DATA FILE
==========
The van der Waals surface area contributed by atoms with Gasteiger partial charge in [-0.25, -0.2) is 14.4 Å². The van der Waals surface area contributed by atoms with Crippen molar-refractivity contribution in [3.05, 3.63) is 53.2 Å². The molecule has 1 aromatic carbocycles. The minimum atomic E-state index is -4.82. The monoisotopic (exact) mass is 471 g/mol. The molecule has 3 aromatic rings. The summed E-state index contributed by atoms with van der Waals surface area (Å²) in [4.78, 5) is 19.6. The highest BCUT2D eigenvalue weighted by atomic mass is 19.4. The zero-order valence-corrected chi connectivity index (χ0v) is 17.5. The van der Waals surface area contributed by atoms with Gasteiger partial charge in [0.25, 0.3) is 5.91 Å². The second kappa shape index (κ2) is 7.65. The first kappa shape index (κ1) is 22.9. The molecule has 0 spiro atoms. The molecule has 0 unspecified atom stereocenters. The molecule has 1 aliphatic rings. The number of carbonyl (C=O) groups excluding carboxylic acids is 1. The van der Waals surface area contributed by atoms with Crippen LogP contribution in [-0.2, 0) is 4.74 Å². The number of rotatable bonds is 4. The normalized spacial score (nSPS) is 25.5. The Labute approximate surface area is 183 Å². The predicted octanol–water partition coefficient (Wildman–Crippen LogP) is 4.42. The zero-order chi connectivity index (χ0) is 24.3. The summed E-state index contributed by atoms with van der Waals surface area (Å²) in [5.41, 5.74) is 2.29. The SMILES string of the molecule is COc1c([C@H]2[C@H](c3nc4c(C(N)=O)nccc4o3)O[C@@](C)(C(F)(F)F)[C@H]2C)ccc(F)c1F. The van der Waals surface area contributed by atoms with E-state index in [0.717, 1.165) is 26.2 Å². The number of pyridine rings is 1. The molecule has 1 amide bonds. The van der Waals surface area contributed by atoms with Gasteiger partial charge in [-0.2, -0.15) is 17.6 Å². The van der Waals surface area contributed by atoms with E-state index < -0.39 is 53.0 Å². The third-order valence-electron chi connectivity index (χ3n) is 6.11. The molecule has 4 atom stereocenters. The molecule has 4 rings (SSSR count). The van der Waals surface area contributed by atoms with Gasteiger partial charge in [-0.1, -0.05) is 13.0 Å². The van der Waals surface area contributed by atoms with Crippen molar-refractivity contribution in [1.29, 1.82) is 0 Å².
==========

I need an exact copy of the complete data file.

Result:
The van der Waals surface area contributed by atoms with Gasteiger partial charge in [-0.25, -0.2) is 14.4 Å². The van der Waals surface area contributed by atoms with Crippen molar-refractivity contribution in [3.05, 3.63) is 53.2 Å². The molecule has 1 aromatic carbocycles. The minimum atomic E-state index is -4.82. The monoisotopic (exact) mass is 471 g/mol. The molecule has 3 aromatic rings. The summed E-state index contributed by atoms with van der Waals surface area (Å²) in [4.78, 5) is 19.6. The highest BCUT2D eigenvalue weighted by atomic mass is 19.4. The zero-order valence-corrected chi connectivity index (χ0v) is 17.5. The van der Waals surface area contributed by atoms with Gasteiger partial charge in [0.25, 0.3) is 5.91 Å². The second kappa shape index (κ2) is 7.65. The first kappa shape index (κ1) is 22.9. The molecule has 0 spiro atoms. The molecule has 0 unspecified atom stereocenters. The molecule has 1 aliphatic rings. The number of carbonyl (C=O) groups excluding carboxylic acids is 1. The van der Waals surface area contributed by atoms with Crippen LogP contribution in [-0.2, 0) is 4.74 Å². The number of rotatable bonds is 4. The normalized spacial score (nSPS) is 25.5. The Labute approximate surface area is 183 Å². The predicted octanol–water partition coefficient (Wildman–Crippen LogP) is 4.42. The zero-order chi connectivity index (χ0) is 24.3. The summed E-state index contributed by atoms with van der Waals surface area (Å²) in [5.41, 5.74) is 2.29. The SMILES string of the molecule is COc1c([C@H]2[C@H](c3nc4c(C(N)=O)nccc4o3)O[C@@](C)(C(F)(F)F)[C@H]2C)ccc(F)c1F. The van der Waals surface area contributed by atoms with E-state index in [0.717, 1.165) is 26.2 Å². The number of pyridine rings is 1. The molecule has 1 amide bonds. The van der Waals surface area contributed by atoms with Gasteiger partial charge in [-0.2, -0.15) is 17.6 Å². The van der Waals surface area contributed by atoms with E-state index < -0.39 is 53.0 Å². The third-order valence-electron chi connectivity index (χ3n) is 6.11. The molecule has 4 atom stereocenters. The molecule has 4 rings (SSSR count). The van der Waals surface area contributed by atoms with Gasteiger partial charge in [-0.1, -0.05) is 13.0 Å². The van der Waals surface area contributed by atoms with Crippen molar-refractivity contribution in [1.29, 1.82) is 0 Å².